Sick of Seattle's rep of being a backwards fashion town (move on from grunge, America! we did!)?
Don't stand for it anymore. For five years, Seattle mag's fashion and lifestyle editor Kate Calamusa has been shining a beacon-like spotlight on emerging local fashion designers, and the talent pool has been getting bigger and better every year. The incredibly fresh, fun and innovative designs on the runway at last night's second-annual Seamless in Seattle fashion show left little doubt: Seattle is a serious fashion town. Accept that, and get used to it: Some of the designers whose brilliant, wearable designs won awards last night have only been designing for one or two years. If these women are beginners, hang onto your Uggs.
Works from five new designers were featured last night on the runway beneath SAM's hanging, neon-flashing cars (actually an art installation), and the fashions were glorious. These women were selected by Kate and her team in the annual Seamless In Seattle contest held earlier (and appearing here, and in the new issue of Seattle magazine), then invited to showcase their best. The designs were received with enthusiasm--even longing, by a few women seated near me. They would have written a check right that minute for one of Christine Chaney's beautiful silk-scarf dresses, and hang the cost.
This was high-level art, elevated to the best kind of fashion: the wearable kind.
Under the skilled and sparkling guidance of Kate and co-emcee, James Todd, creative director for Gene Juarez Team Artistic, the designers then competed for the chance to show their work at next week's Neiman Marcus Fashion's Night Out event; Erin Roby took the honors after sending out perfectly tailored jackets, simple and polished (and delightfully retro) shift dresses and wide-leg wool trousers.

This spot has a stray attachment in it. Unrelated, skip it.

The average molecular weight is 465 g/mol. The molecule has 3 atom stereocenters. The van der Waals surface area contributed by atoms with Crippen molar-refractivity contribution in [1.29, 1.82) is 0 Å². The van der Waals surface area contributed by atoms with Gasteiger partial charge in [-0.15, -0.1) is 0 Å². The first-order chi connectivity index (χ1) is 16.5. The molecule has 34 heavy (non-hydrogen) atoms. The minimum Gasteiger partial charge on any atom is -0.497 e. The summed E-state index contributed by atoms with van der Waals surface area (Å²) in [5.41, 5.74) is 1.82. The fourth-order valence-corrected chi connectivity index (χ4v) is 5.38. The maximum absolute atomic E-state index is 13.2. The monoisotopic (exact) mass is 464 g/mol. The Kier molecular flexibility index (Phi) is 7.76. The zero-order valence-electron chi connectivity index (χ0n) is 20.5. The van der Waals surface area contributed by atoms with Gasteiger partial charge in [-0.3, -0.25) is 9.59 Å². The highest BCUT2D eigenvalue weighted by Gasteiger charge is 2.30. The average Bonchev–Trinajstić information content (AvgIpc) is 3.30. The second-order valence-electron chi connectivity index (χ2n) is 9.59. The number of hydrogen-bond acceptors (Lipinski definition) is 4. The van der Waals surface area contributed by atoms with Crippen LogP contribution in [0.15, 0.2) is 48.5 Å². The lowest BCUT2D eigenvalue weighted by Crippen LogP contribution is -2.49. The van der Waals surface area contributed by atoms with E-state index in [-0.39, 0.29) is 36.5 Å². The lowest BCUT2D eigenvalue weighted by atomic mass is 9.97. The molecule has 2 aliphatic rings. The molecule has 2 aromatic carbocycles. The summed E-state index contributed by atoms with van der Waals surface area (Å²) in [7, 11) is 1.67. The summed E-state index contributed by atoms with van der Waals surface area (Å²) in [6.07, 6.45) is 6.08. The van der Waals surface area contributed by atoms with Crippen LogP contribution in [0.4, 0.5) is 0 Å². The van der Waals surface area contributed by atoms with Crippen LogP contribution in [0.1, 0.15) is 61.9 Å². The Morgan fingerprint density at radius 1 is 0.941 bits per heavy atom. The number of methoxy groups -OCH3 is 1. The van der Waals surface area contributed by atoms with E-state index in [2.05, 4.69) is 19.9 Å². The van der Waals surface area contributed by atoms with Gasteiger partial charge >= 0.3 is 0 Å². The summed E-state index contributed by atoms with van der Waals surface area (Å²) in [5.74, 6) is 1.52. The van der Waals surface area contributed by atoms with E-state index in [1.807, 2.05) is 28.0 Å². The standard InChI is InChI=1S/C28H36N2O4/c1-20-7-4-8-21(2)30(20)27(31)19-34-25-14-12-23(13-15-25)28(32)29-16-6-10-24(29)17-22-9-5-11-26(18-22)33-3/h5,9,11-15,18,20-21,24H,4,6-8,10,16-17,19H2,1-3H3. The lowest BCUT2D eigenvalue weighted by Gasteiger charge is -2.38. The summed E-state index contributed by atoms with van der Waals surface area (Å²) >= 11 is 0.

And then, the show's finale: Five designs--one from each designer--based on the label of event sponsor Peroni. Each designer was urged to create something that reflected the label's colors (blue, red and gold) and/or theme (blue ribbons, leafy border, etc.). The resulting creations were amazing, inspired, and--again--immediately wearable. I could have walked out of there with at least three; I don't know how the panel of judges finally decided on one, but it was certainly deserving: Suzy Fairchild's lovely and ladylike red-and-white polka-dot slipdress topped with a crisp white faux-military jacket (with red polka-dotted lining), adorned with a swirl of blue ribbons.
The event was brilliantly produced by Seattle mag's events team, headed by our own Chris Deco; with video vignettes (produced by Aaron Horton) showing on a jumbo screen before each entry, you felt like you knew the designer, gained insight into her fashions. You can read about the designers here, and watch the video montages here:
The runway show, directed by Terri Morgan of TCM Models, felt just right for Seattle: Fun-loving serious fashion.